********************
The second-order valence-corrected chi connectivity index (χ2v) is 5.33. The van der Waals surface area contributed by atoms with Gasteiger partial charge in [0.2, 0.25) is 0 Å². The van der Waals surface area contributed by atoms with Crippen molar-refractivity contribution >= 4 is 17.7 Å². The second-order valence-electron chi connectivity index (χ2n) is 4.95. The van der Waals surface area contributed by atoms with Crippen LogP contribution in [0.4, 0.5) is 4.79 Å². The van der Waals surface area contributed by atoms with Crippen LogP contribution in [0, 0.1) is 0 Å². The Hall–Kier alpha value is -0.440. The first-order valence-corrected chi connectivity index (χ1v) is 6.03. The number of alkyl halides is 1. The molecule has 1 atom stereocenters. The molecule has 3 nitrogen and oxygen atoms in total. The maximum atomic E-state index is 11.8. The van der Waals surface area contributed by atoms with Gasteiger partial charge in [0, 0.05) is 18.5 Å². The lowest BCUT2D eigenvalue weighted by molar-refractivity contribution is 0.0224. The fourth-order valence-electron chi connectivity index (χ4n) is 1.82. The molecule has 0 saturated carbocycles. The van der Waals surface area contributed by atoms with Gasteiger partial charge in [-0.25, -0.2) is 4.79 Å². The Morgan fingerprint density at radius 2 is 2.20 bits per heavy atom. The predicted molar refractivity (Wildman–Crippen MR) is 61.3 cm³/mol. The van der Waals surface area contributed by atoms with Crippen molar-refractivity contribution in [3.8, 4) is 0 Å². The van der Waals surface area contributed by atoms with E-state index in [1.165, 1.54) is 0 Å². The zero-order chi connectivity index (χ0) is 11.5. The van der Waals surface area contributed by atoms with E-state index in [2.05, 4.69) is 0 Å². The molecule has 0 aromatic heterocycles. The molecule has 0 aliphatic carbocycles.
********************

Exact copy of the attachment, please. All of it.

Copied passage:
The second-order valence-corrected chi connectivity index (χ2v) is 5.33. The van der Waals surface area contributed by atoms with Gasteiger partial charge in [0.2, 0.25) is 0 Å². The van der Waals surface area contributed by atoms with Crippen molar-refractivity contribution >= 4 is 17.7 Å². The second-order valence-electron chi connectivity index (χ2n) is 4.95. The van der Waals surface area contributed by atoms with Crippen LogP contribution in [0.4, 0.5) is 4.79 Å². The van der Waals surface area contributed by atoms with Crippen LogP contribution in [0, 0.1) is 0 Å². The Hall–Kier alpha value is -0.440. The first-order valence-corrected chi connectivity index (χ1v) is 6.03. The number of alkyl halides is 1. The molecule has 1 atom stereocenters. The molecule has 3 nitrogen and oxygen atoms in total. The maximum atomic E-state index is 11.8. The van der Waals surface area contributed by atoms with Gasteiger partial charge in [0, 0.05) is 18.5 Å². The lowest BCUT2D eigenvalue weighted by molar-refractivity contribution is 0.0224. The fourth-order valence-electron chi connectivity index (χ4n) is 1.82. The molecule has 0 saturated carbocycles. The van der Waals surface area contributed by atoms with Gasteiger partial charge in [-0.25, -0.2) is 4.79 Å². The Morgan fingerprint density at radius 2 is 2.20 bits per heavy atom. The predicted molar refractivity (Wildman–Crippen MR) is 61.3 cm³/mol. The van der Waals surface area contributed by atoms with Crippen molar-refractivity contribution in [3.8, 4) is 0 Å². The van der Waals surface area contributed by atoms with E-state index in [1.165, 1.54) is 0 Å². The zero-order chi connectivity index (χ0) is 11.5. The van der Waals surface area contributed by atoms with E-state index in [2.05, 4.69) is 0 Å². The molecule has 0 aromatic heterocycles. The molecule has 0 aliphatic carbocycles.